Now, this Vēṅkaṭaśarma was not one among my ancestors. It was a person named Śāmabhaṭṭa who was my predecessor. A Vedic practitioner by birth, Śāmabhaṭṭa, chose the profession of a Shanbhogue for a livelihood, which brought unto him, an official turban or a roomal, thus earning him the title of Rumāle Śāmabhaṭṭa. Now this title might've been a banter, and very much akin to the case of the esteemed, Chappalli Viśveśvara Śāstri, as mentioned by me elsewhere –
(Having served the Priesthood, He assumed the Masonhood)
It took generations after Śāmabhaṭṭa, for Gundappa, my great grandfather, to be born. He was the son of Venkaṭagiriyappa (or Venkaṭaramaṇayya). He must've had siblings too, for their bloodline remains intact till date.
I know not of the village where Gundappa was born, for his brothers were staying in three to four different villages, namely, Tattanahalli, Mattanahalli and Somathanahalli. Gundappa probably hailed from Somathanahalli.
Gundappa’s wife Kāmākṣamma belonged to Sarjapura. Her father, I presume, must've been well off, for he had gifted her two acres of land in a place called Muttānallūr, that would suffice her daily bread and butter. Adding to it, he had also gifted her a Śri Cakra with a figure of Lakṣmi on it, casted out of pure gold, and a pair of lamps, to enable her to perform the daily Gaurīpūjā. All of these were safe, at least till my childhood. The Śri Cakra measured two inches in width and three in length. The geometrical component of Śri Cakra occupied only one half of it. The other half housed the figure of Lakṣmi. Now this Śri Cakra underwent daily worship, with my mother performing the Kuṅkumārcana or the Vermillion Service to it, devotedly on the Fridays. As the Śri Cakra wore off with the passing of time, and grew unworthy of even a mere touch, it was topped up with more of fresh gold and it remained unblemished for many days after that. A Brāhmaṇa priest was appointed for its worship post my father’s demise. My mother too, was forced to remain busy in the kitchens most of the times and hence couldn’t pay much heed to the things placed for pūjā of the deities worship area and the idol seems to have disappeared somehow.
The pair of lamps were made of brass and measured around three to four feet in height. They were sturdy enough and could accomodate upto eight wicks in their oil cavities. Any auspicious event in our village, and these lamps were sure to be borrowed, to be placed before the pallet. And thus, someone who had once borrowed them “forgot” to return them.
And then it was only the land that remained. There were absolutely none to monitor the harvest that the land produced. Kāmākṣamma's third son, Śīnappa, also a brother to my grandfather, ventured out to visit the village of Sarjapura and around, twice or thrice annually, and would even resort to the collection of the lease amount of the land, if he remembered, by any chance. My father visited that region once in three to four annums, and everytime he demanded the lease amount, in reply the peasants said, “We've already paid him, sir”. It is quite doubtful that either of them were paid. After a couple of rounds in this silly game, I remember, albeit vaguely, that the two-acred land was finally sold off.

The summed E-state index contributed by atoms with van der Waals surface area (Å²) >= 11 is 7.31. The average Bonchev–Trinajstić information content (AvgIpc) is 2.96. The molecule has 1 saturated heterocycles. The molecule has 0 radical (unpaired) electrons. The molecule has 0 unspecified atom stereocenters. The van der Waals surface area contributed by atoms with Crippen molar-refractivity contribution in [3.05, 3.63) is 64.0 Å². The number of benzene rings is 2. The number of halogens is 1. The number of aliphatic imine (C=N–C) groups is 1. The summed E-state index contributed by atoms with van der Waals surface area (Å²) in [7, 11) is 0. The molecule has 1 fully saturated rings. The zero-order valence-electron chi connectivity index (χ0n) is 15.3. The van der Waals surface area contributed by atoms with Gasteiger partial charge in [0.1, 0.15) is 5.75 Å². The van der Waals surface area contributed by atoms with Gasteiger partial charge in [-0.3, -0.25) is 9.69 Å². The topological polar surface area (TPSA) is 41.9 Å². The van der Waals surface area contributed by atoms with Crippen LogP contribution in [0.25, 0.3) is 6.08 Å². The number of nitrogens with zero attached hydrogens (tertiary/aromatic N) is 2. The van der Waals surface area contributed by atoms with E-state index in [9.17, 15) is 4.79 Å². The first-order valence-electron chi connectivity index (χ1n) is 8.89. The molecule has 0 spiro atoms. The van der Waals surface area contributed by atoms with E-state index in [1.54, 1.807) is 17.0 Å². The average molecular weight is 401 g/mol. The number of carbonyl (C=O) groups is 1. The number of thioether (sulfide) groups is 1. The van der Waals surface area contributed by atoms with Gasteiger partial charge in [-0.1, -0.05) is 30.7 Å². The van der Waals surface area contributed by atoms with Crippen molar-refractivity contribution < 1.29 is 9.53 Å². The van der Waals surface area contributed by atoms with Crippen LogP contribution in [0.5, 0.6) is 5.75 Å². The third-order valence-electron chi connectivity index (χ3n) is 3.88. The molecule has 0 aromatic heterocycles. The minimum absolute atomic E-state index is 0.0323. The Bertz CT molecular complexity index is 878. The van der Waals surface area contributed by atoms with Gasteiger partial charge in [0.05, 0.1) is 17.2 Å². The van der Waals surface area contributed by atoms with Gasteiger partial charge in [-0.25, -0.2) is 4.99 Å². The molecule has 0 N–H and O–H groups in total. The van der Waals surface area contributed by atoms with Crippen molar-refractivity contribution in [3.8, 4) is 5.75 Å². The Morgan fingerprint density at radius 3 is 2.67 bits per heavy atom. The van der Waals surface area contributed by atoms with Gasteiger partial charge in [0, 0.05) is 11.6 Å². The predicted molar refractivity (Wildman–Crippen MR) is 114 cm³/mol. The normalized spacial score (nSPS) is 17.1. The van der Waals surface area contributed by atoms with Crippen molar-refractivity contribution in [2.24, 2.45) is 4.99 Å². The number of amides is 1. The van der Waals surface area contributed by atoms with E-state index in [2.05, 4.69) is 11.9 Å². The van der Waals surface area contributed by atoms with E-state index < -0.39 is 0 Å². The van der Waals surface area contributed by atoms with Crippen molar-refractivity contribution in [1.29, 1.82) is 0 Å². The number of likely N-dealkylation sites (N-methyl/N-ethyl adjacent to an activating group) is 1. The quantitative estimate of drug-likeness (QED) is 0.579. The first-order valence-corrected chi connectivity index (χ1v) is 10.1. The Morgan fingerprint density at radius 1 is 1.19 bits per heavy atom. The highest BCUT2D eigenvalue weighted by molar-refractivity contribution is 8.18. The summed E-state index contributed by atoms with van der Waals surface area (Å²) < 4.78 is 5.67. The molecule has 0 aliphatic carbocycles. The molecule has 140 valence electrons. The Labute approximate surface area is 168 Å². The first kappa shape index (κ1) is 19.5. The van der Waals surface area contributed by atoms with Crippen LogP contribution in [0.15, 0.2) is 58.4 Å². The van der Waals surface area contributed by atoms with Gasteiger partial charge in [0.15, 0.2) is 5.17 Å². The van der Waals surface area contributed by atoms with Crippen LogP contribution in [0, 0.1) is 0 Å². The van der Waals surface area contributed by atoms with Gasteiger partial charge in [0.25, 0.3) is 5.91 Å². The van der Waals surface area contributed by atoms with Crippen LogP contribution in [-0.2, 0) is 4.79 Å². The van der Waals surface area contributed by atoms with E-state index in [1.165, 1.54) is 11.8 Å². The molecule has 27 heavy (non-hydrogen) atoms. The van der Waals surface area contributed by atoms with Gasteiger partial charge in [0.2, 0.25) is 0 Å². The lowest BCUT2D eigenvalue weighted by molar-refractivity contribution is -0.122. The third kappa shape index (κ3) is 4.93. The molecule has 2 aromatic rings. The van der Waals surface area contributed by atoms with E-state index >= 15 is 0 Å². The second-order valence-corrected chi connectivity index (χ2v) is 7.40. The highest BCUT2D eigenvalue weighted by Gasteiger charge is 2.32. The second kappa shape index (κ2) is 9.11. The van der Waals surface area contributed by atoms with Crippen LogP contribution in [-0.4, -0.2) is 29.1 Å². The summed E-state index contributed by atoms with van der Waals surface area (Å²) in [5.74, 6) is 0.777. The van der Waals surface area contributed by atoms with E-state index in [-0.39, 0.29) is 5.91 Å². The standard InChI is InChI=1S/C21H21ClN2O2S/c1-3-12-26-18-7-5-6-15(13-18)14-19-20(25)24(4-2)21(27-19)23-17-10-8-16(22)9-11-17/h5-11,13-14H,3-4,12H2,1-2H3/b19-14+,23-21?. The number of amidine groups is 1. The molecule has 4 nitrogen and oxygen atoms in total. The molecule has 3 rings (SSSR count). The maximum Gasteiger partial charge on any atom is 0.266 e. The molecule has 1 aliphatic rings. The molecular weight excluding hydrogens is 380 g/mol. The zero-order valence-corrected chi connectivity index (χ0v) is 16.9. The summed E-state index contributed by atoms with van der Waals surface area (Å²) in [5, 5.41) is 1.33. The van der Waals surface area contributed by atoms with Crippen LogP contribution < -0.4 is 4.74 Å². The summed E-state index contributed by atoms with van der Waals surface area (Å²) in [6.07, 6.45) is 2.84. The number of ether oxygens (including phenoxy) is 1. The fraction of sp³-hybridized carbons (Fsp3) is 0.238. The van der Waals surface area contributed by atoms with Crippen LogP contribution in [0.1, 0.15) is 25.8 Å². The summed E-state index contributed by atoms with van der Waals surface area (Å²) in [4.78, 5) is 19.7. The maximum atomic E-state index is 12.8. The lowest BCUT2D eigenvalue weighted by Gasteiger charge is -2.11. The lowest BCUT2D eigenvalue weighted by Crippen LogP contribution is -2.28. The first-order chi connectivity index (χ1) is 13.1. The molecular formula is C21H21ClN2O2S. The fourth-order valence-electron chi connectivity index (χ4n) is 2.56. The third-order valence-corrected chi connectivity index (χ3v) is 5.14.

Let us deep dive into the story of Gundappa. He was a resident of quite a few villages including Somathanahalli - all those villages were a part of the Devanahalli Taluk. Though I'm unaware of his educational feats, the stories about him reveal that his working skills fared better than his scholastic excellence. He must have been an employee of meagre jobs, serving a certain Taluk office, during his initial days. It was only during the earlier days of the British Commissioner times, he could secure a sound job.
So, Tipu Sultan, the Nawab of Mysore, died in the year 1799, did he not? The young Krishnaraja Wadiyar, the Third of his name, ascended the throne and ruled till 1831 thereafter. It was the rule of the British Commission that followed him, supposedly that of Sir Mark Cubbon’s. It was around then that Gundappa was posted the Shekdar of Mulabagal. I probable this incident to date back to two decades over a century from now, sometime during the 1860s.
The Military March
The British, back then, were watchful for obvious reasons. This land was alien to them. They feared their rivals, the Marathas and the Nizams and their plots. They feared an outbreak of a revolt by the masses. And thus, they were very keen on the safeguarding peace within the country. The Military March supported this idea of theirs with a form. The British cantonment was in Bangalore then. The British army battalion in Bangalore marched towards Madras, once in a month, with another battalion from Madras marching into the Bangalore cantonment. The battalions had to march all their way to the destination. The frequent marches of the battalions instilled a sense of fear among the masses, regarding the power and the pride that the British wielded. The exercise would discipline the soldiers while helping them to break their blues. And therefore, the marching battalions were provided with accomodations at the two to three halts en route. Mulabagal was one such halt. It lies at the exact 60th mile from Bangalore. For two or three days, a battalion halted here, before marching further.